Talking about why her business was a success, Adeleye claims, “Aside from having subscribers that believed in me before I even started, I sought to fill the needs of the consumer and wanted to give them exactly what they wanted, all while being tangible and responsive to their needs, says Adeleye.
She adds that her social media audience is an organic one: “My whole team and I are incredibly responsive. Personally, I don't vlog on YouTube much anymore, but I am consistently on Instagram engaging with my social network."
Today, The Mane Choice is shipping worldwide via a dynamic e-commerce platform and is sold in brick-and-mortar stores. The company has successfully developed a comprehensive array of products that can cater to a multi-cultural demographic. Their products range from $9.99 to $25.99. And above all, they have multiple retailers in addition to their products performing well above industry average at all of them.
“My subscribers saw how my hair was thriving and wanted to know which product [the handmade deep conditioner] attributed to my successful hair growth. I offered to share the recipe, and even posted it. Most weren't interested in making it. They wanted me to make it and sell it to them. After so many requests, I realized that there was a demand. That's where it all started."
Although The Mane Choice's top consumer is African-American women, Adeleye reports that women of all ethnicities shop the brand, depending on hair needs rather than ethnicity. For her, a multicultural brand is about its ethos, and not its demographic.
“Being that we are a multicultural brand, we offer nutritional supplements and healthy hair care products for people of all ethnicities, with all hair types and textures."
And it's not just consumers who have celebrated Adeleye's accomplishments. The industry is equally excited about her unique collection, and the spirited founder has received multiple consumer choice awards like 2017 Stevie Silver Winner for Women in Business, 2017 CurlBOX Award and the Fall 2017 Beauty O-Ward by O Magazine.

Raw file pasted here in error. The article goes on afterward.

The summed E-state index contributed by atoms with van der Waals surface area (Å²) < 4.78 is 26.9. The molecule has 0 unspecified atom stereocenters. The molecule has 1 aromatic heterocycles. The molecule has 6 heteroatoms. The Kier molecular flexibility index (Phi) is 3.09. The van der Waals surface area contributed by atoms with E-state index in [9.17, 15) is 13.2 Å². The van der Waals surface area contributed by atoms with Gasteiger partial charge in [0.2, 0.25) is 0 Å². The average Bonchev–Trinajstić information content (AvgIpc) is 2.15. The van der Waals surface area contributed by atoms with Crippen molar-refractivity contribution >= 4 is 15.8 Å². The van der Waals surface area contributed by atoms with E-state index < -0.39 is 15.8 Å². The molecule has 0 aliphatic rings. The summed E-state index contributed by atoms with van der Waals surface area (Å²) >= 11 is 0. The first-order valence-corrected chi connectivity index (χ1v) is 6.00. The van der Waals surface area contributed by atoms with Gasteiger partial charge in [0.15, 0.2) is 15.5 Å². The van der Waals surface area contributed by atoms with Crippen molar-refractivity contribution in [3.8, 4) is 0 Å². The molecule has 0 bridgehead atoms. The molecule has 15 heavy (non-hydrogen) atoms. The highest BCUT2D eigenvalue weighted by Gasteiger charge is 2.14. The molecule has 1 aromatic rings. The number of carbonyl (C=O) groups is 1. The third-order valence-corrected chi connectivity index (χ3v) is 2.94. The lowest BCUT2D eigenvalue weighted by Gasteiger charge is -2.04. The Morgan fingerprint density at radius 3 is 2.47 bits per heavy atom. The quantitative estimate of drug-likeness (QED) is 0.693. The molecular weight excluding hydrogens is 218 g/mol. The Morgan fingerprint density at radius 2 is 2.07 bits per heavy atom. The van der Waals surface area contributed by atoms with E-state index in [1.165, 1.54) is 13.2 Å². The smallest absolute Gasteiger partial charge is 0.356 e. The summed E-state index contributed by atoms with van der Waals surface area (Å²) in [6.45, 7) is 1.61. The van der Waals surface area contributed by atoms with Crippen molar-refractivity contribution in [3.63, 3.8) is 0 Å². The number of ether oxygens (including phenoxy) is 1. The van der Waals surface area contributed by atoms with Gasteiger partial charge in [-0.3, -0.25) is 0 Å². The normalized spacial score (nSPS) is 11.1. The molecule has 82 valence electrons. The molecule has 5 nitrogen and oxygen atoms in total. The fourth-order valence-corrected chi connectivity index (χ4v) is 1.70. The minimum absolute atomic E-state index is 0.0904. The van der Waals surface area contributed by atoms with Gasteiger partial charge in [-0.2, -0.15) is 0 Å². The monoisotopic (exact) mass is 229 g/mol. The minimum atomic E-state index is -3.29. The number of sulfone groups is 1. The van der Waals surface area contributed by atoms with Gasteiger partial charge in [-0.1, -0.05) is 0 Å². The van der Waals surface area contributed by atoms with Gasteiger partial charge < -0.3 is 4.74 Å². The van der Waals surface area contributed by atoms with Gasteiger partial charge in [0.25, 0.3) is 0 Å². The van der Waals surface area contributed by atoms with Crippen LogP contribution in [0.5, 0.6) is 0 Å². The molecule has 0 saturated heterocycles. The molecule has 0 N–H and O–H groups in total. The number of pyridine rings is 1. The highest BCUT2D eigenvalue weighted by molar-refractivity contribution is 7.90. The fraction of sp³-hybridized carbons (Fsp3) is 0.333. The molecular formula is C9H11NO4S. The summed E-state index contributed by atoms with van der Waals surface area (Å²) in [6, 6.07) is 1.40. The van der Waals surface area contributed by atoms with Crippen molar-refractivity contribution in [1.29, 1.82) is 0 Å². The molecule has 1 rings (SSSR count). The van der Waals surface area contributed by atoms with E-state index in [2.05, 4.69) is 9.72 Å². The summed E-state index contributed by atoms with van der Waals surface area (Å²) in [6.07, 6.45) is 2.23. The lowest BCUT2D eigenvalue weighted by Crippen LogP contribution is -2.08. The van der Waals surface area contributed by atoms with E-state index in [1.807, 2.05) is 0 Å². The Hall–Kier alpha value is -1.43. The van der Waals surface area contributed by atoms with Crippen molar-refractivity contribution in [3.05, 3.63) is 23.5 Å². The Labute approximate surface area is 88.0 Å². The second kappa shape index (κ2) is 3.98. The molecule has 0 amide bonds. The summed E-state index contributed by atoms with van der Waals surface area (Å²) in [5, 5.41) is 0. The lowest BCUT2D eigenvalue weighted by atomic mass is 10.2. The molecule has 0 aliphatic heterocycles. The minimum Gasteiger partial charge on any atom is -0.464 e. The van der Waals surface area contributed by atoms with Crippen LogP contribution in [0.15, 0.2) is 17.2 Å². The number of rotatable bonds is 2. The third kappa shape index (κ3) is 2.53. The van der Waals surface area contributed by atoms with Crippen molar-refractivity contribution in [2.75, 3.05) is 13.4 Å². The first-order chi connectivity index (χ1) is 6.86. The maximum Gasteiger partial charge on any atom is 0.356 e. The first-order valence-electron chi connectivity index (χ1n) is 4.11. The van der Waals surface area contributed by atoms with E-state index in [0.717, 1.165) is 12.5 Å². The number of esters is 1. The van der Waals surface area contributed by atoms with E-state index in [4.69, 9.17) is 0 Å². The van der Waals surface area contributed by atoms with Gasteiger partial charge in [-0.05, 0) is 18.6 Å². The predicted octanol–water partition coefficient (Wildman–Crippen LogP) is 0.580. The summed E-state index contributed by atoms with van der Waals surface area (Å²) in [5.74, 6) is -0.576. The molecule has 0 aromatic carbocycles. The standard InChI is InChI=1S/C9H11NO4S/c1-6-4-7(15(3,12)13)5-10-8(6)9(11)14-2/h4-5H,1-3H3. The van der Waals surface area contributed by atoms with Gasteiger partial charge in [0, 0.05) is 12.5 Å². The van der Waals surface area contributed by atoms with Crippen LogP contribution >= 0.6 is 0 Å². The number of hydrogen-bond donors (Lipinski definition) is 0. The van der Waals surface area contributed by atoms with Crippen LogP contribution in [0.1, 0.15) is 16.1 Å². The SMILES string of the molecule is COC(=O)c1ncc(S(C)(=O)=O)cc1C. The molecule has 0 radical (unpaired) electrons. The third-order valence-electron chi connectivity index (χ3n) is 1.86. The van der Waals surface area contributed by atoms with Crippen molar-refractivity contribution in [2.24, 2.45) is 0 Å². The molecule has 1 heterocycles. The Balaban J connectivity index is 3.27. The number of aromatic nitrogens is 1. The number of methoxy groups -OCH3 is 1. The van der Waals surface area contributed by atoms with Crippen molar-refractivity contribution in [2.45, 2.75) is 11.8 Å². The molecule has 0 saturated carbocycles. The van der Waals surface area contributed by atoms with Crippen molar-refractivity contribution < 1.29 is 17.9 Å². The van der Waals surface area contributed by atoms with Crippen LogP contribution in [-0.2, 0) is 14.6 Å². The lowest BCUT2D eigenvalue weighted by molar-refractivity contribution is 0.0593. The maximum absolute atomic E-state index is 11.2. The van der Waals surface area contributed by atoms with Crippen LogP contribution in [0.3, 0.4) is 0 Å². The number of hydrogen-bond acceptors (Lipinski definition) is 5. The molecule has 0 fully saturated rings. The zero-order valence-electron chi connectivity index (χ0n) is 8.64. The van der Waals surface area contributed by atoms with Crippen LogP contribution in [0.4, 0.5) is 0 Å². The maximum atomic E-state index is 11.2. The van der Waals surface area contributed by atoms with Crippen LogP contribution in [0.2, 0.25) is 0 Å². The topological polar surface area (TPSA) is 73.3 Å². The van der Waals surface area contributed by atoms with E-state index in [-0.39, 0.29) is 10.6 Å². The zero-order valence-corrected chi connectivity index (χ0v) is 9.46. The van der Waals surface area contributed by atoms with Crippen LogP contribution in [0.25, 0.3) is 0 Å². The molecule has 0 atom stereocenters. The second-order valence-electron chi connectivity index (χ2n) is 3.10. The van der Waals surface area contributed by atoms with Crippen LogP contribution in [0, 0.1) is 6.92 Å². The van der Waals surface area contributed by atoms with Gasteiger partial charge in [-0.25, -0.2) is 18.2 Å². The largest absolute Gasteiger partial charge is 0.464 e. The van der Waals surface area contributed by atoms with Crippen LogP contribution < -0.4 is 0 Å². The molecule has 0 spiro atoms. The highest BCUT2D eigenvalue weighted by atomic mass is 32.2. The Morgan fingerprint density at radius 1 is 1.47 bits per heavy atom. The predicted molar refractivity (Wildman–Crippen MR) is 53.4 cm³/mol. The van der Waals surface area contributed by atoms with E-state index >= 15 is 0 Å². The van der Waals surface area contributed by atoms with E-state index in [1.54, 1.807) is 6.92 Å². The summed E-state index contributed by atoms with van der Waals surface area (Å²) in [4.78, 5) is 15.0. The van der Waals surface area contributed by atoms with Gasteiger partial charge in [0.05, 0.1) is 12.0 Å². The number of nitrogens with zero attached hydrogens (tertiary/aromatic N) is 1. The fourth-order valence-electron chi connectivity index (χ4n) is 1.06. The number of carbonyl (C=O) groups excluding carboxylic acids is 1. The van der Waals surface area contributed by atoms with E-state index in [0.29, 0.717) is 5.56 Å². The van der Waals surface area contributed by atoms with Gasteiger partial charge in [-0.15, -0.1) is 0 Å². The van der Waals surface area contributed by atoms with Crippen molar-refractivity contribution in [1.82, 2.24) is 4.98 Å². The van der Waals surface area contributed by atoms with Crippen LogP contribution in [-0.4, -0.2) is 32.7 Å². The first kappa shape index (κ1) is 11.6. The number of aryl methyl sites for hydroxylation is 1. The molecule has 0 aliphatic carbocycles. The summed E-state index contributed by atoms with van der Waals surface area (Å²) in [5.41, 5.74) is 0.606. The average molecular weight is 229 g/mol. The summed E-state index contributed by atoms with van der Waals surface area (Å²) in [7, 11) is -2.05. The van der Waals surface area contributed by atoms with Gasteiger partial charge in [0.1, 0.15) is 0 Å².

“There can be the expectation for the CEO of a company, who happens to be black, to conform to a certain standard of beauty and style," says Adeleye. “Fortunately, I never let that shake me."
Looking to the future Adeleye is focused on continuing to work to be the best, the hardest working, and the most knowledgeable. Focusing on her strengths and abilities, she has this advice for young entrepreneurs; “Never become so busy making a life that you forget to live," she says. “Work hard, but learn to enjoy the process, salute your accomplishments, and work harder to improve on your misfortunes rather than dwelling on them."
Adeleye also reminds us that sometimes on the path to greatness we can be our own worst enemies, which can sabotage our dreams. “Doubt from others, not myself, can often try to negatively impact how you view your success and what you're striving towards."
In the next five years she plans to expand into the global market, adding more product, and above all -- continuing to offer the best, hottest, and most differentiated products on the market.
WRITTEN BYAlexandra Lakhman